The late Jack Layton used to have an adage about public life that profoundly informed his approach to politics: Proposition, he’d say, not opposition.
Legend has it that this outlook took shape in the 1980s after a bruising accident in which the front wheel of Layton’s ubiquitous bike lodged in a storm-water grate and sent him flying. Until then, Layton had been a strident local pol, outspoken in his NDP-inflected critique of all sorts of development proposals that came before council. But the accident provided a spark, an idea: why not angle the slats in those sewer grills instead of orienting them parallel to the road, and thus the direction of a cyclist?
Layton’s proposal found a constituency, and became not only a part of Toronto’s infrastructure, but a pre-condition to its later cycling culture.
To my mind, “proposition-not-opposition” is an excellent way of thinking about the challenges of city life, which is a stage upon which conflicting interests must be constantly mediated through civic action, collaboration, and, well, a bit of imagination.
Light a candle instead of cursing the darkness. It’s not an ideology so much as a world-view, and one particularly well suited to the complexities of big city government.
Two of the most high-profile mayoral campaigns to date vividly reveal this stark dichotomy in outlooks, raising critical questions about the type of leadership the city needs.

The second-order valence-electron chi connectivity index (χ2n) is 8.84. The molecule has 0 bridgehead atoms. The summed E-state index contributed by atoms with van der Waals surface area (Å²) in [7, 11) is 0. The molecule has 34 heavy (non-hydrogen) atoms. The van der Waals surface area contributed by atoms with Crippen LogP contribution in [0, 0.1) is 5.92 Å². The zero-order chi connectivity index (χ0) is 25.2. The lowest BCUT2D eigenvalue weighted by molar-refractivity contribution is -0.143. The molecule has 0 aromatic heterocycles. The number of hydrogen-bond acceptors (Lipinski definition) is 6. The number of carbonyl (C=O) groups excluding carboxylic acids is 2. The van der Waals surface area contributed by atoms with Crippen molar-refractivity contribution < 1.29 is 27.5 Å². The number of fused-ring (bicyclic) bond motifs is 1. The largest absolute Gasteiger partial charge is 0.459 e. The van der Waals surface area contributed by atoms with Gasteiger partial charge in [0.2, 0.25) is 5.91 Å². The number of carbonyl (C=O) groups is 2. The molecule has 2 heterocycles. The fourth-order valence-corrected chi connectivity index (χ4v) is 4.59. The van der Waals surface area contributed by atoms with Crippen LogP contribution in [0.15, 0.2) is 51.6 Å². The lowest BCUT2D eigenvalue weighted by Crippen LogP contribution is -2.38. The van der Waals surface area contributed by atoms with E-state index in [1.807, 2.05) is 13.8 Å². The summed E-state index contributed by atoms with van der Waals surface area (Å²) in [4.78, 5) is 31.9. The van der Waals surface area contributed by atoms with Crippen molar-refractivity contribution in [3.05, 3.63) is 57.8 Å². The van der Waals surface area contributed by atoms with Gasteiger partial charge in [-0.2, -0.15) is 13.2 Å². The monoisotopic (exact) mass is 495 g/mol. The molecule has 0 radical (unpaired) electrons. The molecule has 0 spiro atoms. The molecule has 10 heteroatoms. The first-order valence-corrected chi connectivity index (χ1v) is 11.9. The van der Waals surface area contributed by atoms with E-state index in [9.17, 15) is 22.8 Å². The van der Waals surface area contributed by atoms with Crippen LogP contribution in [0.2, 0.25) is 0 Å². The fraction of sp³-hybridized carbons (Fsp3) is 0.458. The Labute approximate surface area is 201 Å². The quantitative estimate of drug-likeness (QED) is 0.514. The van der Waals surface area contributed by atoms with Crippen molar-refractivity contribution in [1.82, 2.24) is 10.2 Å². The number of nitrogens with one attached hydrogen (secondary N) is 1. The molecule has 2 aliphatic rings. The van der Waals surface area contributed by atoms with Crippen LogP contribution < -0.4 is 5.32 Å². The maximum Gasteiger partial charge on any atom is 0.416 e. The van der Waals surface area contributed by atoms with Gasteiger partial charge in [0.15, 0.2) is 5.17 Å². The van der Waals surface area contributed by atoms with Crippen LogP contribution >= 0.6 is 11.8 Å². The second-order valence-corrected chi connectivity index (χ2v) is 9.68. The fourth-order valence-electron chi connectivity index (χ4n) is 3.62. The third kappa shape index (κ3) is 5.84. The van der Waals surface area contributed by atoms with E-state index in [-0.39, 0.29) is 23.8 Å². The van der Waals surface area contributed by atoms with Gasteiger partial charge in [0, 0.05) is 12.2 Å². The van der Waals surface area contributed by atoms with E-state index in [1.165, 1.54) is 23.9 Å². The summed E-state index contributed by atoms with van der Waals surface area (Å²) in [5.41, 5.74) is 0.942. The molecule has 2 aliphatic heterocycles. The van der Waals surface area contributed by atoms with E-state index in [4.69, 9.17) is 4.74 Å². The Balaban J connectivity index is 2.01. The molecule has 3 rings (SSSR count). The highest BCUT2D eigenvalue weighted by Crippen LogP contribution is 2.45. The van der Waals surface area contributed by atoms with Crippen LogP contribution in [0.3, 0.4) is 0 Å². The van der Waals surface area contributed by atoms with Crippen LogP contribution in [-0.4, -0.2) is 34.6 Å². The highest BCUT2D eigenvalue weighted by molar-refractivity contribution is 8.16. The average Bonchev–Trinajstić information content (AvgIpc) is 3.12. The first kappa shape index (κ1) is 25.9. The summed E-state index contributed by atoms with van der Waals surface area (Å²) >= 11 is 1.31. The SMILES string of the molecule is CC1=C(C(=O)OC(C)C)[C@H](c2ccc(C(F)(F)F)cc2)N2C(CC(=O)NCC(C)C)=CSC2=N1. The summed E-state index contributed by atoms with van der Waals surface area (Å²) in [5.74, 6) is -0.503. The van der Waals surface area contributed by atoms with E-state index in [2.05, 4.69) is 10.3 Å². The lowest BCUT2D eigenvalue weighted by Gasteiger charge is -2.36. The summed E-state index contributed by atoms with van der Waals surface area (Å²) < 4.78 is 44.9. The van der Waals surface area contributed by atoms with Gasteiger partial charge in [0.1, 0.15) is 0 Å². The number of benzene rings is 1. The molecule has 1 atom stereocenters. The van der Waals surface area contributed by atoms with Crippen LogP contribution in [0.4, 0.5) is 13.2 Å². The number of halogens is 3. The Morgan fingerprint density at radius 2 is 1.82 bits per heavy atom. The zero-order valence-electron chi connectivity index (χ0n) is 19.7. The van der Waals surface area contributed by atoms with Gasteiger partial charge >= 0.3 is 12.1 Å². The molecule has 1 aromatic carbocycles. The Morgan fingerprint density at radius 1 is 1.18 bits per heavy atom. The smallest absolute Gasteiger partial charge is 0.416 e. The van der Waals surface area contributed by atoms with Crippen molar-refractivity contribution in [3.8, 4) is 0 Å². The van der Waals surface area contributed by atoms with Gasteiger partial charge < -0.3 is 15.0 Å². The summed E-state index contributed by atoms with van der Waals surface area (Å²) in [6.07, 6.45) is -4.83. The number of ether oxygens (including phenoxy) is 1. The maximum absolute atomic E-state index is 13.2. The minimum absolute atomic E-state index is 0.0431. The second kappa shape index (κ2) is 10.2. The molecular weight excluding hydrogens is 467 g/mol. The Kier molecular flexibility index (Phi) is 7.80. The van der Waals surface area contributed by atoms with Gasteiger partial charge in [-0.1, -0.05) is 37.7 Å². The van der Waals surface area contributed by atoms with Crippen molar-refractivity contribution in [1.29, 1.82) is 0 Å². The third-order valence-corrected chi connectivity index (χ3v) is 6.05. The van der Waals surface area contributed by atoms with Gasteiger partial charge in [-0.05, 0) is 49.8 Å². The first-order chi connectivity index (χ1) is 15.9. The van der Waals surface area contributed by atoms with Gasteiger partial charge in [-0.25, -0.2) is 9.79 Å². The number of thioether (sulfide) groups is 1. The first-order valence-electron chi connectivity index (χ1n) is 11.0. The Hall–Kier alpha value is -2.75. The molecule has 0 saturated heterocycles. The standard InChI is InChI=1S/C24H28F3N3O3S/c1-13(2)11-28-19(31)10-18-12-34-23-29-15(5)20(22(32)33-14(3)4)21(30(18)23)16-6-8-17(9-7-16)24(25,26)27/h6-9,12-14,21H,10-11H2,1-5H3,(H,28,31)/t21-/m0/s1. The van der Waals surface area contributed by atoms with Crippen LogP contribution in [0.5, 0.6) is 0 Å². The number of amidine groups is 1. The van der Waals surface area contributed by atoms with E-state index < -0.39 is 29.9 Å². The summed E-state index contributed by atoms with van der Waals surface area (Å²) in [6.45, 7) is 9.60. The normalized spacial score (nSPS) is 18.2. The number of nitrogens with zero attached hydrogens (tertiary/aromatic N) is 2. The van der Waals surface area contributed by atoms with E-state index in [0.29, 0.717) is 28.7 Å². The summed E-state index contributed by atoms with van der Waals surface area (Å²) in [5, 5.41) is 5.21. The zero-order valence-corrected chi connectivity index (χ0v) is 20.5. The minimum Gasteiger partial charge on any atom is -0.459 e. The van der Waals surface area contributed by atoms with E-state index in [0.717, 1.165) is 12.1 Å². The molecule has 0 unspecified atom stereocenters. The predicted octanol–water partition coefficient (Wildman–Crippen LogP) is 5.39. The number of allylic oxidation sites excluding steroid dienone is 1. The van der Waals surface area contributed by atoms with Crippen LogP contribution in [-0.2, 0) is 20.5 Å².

On one hand we have former police chief and presently Ontario Place “advisor” Mark Saunders, whose campaign so far has been all about the encroaching darkness. The Toronto Saunders sees is full of threats and mayhem, unchecked aggression and passive civic institutions rendered helpless by what he describes, without so much as a hint of irony, as the status quo. “Enough is enough” is his Trumpian mantra. (Brad Bradford’s rhetoric, about safety and congestion, isn’t much different.)
On the other hand, we have city councillor Josh Matlow, whose campaign to date has been mostly — though not exclusively — informed by Layton’s weltanschauung. He’s proposed establishing a city building fund, financed by a modest tax hike, that would address deteriorating public amenities. He’s argued for a dedicated $115 million fund for community health and safety fund, to tackle the root causes of violence by redirecting a portion of the police budget. (Candidates like Chloe Brown and Ana Bailao have similarly focused their campaign rhetoric around ways to improve services and equity.)
Earlier this week, Matlow unveiled a $300 million plan to kickstart an affordable housing construction campaign on City-owned land, but one that would — unlike Housing Now — eschew partnerships with private developers. Instead, the City — through two of its agencies — would be the developer, which is how thousands of social/non-profit housing units were built in a period when our society was less beholden to the magical thinking of public-private partnerships.
A few words about Matlow’s housing plan. He claims he’ll secure the $300 million in seed funding by cancelling the reconstruction of the elevated east end of the Gardiner, and then set up a revolving fund, replenished by rental income, to finance non-profit housing projects on city-owned land, including Green-P lots, which is a portfolio of under-used land that the building industry covets. (Using city budget figures, Matlow’s team estimates the municipality would save about $568 million by cancelling the remaining portion of the Gardiner project and replacing the elevated highway with a surface road.)